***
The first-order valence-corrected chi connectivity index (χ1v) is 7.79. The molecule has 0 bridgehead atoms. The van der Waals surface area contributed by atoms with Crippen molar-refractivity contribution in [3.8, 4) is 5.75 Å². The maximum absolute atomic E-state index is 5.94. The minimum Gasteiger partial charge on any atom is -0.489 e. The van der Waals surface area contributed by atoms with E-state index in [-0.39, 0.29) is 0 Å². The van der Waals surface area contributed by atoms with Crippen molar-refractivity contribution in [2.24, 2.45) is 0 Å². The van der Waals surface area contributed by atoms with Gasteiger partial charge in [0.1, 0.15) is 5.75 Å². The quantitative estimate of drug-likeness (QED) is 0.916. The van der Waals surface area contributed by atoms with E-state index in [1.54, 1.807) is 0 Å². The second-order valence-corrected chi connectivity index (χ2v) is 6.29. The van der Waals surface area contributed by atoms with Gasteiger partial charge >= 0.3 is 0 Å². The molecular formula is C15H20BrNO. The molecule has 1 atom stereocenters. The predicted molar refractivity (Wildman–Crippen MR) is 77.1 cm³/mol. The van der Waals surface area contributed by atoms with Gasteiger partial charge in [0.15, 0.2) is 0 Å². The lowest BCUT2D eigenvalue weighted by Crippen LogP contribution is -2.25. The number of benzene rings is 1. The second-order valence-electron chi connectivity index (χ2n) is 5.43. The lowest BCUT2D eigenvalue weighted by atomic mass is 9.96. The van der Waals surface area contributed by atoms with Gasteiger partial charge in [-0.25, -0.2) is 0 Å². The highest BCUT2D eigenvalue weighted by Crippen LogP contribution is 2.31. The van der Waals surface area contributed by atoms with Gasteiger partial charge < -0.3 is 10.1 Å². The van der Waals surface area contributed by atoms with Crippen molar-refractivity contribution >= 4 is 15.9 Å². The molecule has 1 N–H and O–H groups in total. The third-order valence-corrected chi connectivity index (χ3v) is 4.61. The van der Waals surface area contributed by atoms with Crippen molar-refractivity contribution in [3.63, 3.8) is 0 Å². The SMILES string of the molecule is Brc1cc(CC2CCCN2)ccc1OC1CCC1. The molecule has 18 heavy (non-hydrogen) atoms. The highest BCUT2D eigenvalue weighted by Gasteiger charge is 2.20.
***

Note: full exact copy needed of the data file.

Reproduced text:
The first-order valence-corrected chi connectivity index (χ1v) is 7.79. The molecule has 0 bridgehead atoms. The van der Waals surface area contributed by atoms with Crippen molar-refractivity contribution in [3.8, 4) is 5.75 Å². The maximum absolute atomic E-state index is 5.94. The minimum Gasteiger partial charge on any atom is -0.489 e. The van der Waals surface area contributed by atoms with E-state index in [-0.39, 0.29) is 0 Å². The van der Waals surface area contributed by atoms with Crippen molar-refractivity contribution in [2.24, 2.45) is 0 Å². The van der Waals surface area contributed by atoms with Gasteiger partial charge in [0.1, 0.15) is 5.75 Å². The quantitative estimate of drug-likeness (QED) is 0.916. The van der Waals surface area contributed by atoms with E-state index in [1.54, 1.807) is 0 Å². The second-order valence-corrected chi connectivity index (χ2v) is 6.29. The van der Waals surface area contributed by atoms with Gasteiger partial charge >= 0.3 is 0 Å². The molecular formula is C15H20BrNO. The molecule has 1 atom stereocenters. The predicted molar refractivity (Wildman–Crippen MR) is 77.1 cm³/mol. The van der Waals surface area contributed by atoms with Gasteiger partial charge in [0.15, 0.2) is 0 Å². The lowest BCUT2D eigenvalue weighted by Crippen LogP contribution is -2.25. The number of benzene rings is 1. The second-order valence-electron chi connectivity index (χ2n) is 5.43. The lowest BCUT2D eigenvalue weighted by atomic mass is 9.96. The van der Waals surface area contributed by atoms with Gasteiger partial charge in [-0.25, -0.2) is 0 Å². The highest BCUT2D eigenvalue weighted by Crippen LogP contribution is 2.31. The van der Waals surface area contributed by atoms with Gasteiger partial charge < -0.3 is 10.1 Å². The van der Waals surface area contributed by atoms with Crippen molar-refractivity contribution >= 4 is 15.9 Å². The molecule has 1 N–H and O–H groups in total. The third-order valence-corrected chi connectivity index (χ3v) is 4.61. The van der Waals surface area contributed by atoms with Crippen molar-refractivity contribution in [3.63, 3.8) is 0 Å². The SMILES string of the molecule is Brc1cc(CC2CCCN2)ccc1OC1CCC1. The molecule has 18 heavy (non-hydrogen) atoms. The highest BCUT2D eigenvalue weighted by Gasteiger charge is 2.20.